intelligence and other Homeland Security Functions. (Source)

Six. More than 110 million people have their visas
and more than 90 million have their photographs entered into the US
Department of State Consular Consolidated Database (CCD). This system
grows by adding about 35,000 people a day. This system serves as a
gateway to the Department of State Facial Recognition system, IDENT and
IAFSIS. (Source)

Seven. DNA profiles on more than 10 million people
are available in the FBI coordinated Combined DNA index System (CODIS)
National DNA Index. (Source)

Eight. Information on more than 2 million people is
kept in the Intelligence Community Security Clearance Repository,
commonly known as Scattered Castles. Most of the people in this
database are employees of the Department of Defense (DOD) and other
intelligence agencies. (Source)

Nine. The DOD also has an automated biometric
identification system (ABIS) to support military operations overseas.
This database incorporates fingerprint, palm print, face and iris
matching on 6 million people and is adding 20,000 more people each day. (Source)

Ten. Information on over 740,000 people is included
in the Terrorist Identities Datamart Environment (TIDE) of the National
Counterterrorism Center. TIDE is the US government central repository
of information on international terrorist identities. The government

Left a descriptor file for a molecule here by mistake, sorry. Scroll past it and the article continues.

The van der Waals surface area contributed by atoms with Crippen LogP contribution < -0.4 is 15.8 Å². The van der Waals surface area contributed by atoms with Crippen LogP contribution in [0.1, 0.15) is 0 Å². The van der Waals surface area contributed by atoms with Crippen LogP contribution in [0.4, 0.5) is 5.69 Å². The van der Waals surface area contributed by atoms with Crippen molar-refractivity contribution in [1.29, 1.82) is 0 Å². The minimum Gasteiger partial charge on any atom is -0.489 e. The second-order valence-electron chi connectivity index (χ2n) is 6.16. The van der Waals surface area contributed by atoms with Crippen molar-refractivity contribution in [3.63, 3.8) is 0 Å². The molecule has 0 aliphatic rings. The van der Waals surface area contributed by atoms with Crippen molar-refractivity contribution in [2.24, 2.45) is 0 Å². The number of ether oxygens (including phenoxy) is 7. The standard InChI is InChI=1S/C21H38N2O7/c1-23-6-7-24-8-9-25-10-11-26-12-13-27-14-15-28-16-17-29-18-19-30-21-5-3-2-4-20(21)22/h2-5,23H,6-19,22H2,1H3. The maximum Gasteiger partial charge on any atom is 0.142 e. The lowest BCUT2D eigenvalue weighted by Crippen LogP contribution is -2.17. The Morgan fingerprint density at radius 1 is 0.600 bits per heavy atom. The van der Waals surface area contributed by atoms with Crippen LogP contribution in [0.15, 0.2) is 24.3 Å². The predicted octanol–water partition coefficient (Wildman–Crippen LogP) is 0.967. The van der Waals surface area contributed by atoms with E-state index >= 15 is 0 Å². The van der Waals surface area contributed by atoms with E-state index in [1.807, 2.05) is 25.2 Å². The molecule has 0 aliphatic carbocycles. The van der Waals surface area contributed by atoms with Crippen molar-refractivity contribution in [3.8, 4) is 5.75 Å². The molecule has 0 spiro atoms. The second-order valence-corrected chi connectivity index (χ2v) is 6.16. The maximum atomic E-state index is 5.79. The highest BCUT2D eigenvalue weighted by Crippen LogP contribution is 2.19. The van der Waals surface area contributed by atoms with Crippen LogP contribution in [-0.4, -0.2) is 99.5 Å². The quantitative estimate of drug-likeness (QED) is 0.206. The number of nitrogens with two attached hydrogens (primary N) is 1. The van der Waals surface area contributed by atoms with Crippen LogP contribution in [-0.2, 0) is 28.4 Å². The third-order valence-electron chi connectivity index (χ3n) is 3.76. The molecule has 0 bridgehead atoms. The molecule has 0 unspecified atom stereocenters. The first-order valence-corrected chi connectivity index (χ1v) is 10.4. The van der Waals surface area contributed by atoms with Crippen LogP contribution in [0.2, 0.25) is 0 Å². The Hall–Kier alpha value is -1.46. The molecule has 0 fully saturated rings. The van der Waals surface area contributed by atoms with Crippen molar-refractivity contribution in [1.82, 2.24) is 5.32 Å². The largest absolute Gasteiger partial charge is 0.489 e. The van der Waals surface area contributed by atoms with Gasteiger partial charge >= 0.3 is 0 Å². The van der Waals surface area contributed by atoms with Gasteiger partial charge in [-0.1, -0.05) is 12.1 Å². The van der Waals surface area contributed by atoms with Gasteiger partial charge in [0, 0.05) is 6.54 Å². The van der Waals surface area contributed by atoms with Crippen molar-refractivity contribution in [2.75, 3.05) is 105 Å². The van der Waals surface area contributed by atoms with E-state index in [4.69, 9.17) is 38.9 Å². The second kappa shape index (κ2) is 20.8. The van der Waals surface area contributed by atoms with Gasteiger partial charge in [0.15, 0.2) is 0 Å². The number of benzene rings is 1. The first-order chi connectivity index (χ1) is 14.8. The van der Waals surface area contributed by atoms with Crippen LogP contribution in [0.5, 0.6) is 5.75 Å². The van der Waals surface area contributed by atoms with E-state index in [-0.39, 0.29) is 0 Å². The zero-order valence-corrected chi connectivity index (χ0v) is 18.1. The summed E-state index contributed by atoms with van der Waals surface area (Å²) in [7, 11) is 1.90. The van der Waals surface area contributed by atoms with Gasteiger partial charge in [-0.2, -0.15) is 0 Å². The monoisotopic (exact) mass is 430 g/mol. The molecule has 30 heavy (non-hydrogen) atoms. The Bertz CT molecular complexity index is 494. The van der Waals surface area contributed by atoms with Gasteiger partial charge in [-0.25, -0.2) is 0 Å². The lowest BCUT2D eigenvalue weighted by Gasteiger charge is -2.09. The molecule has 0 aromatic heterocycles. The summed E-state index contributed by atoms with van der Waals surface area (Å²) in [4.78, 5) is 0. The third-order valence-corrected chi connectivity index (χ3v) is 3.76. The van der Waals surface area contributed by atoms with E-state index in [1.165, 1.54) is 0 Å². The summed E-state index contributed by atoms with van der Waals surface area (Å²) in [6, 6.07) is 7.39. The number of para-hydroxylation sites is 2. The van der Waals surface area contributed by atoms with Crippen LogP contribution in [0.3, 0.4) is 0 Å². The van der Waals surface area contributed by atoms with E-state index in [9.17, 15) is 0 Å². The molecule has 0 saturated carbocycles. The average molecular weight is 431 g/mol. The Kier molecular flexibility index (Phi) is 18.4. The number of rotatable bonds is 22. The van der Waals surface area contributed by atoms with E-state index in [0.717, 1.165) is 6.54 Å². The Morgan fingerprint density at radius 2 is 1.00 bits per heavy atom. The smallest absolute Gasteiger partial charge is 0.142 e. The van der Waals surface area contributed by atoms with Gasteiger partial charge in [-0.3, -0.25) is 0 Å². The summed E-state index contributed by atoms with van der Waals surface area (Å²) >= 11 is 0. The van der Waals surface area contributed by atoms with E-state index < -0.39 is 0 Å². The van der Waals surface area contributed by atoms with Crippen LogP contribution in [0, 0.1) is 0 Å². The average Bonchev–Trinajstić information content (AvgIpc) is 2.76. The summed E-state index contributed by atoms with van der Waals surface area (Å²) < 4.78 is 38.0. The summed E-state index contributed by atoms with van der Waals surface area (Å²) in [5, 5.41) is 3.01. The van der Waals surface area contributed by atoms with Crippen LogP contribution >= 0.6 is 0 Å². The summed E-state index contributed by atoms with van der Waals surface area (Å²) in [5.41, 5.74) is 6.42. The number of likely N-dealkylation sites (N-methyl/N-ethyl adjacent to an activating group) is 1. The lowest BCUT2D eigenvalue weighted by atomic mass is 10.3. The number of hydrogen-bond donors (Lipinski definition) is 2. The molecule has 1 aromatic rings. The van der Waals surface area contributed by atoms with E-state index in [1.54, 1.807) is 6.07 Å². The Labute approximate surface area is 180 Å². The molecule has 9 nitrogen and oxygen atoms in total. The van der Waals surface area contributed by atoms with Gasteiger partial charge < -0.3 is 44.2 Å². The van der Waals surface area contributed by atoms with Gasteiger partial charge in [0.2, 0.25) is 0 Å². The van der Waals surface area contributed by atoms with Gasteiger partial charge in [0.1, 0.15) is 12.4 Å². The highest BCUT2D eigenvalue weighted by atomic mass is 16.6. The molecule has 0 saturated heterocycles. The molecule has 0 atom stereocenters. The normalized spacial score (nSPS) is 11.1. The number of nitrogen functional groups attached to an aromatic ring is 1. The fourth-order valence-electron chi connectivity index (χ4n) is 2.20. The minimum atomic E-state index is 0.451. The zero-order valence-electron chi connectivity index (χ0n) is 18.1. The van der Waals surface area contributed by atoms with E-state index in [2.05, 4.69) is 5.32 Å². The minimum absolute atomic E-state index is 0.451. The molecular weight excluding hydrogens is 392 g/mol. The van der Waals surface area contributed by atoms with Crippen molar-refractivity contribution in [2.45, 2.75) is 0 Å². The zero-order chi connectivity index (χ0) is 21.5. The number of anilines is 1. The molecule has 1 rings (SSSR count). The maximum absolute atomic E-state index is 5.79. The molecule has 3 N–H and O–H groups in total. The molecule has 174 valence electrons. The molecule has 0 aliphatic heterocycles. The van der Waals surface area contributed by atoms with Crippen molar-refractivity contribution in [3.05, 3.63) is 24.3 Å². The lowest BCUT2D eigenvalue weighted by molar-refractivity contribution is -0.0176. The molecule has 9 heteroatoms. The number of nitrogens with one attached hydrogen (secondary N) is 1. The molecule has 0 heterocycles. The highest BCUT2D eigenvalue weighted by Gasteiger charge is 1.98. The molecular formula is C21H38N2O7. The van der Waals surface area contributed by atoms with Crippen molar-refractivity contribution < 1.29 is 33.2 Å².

says that less than 2 percent of the people on file are US citizens or
legal permanent residents. They were just given permission to keep
their non-terrorism information on US citizens for a period of five
years, up from 180 days. (Source)

Eleven. Tens of thousands of people are subjects of
facial recognition software. The FBI has been working with North
Carolina Department of Motor Vehicles and other state and local law
enforcement on facial recognition software in a project called “Face
Mask.” For example, the FBI has provided thousands of photos and names
to the North Carolina DMV which runs those against their photos of North
Carolina drivers. The Maricopa Arizona County Sheriff’s Office alone
records 9,000 biometric mug shots a month. (Source)

Twelve. The FBI operates the Nationwide Suspicious
Activity Reporting Initiative (SAR) that collects and analyzes
observations or reports of suspicious activities by local law
enforcement. With over 160,000 suspicious activity files, SAR stores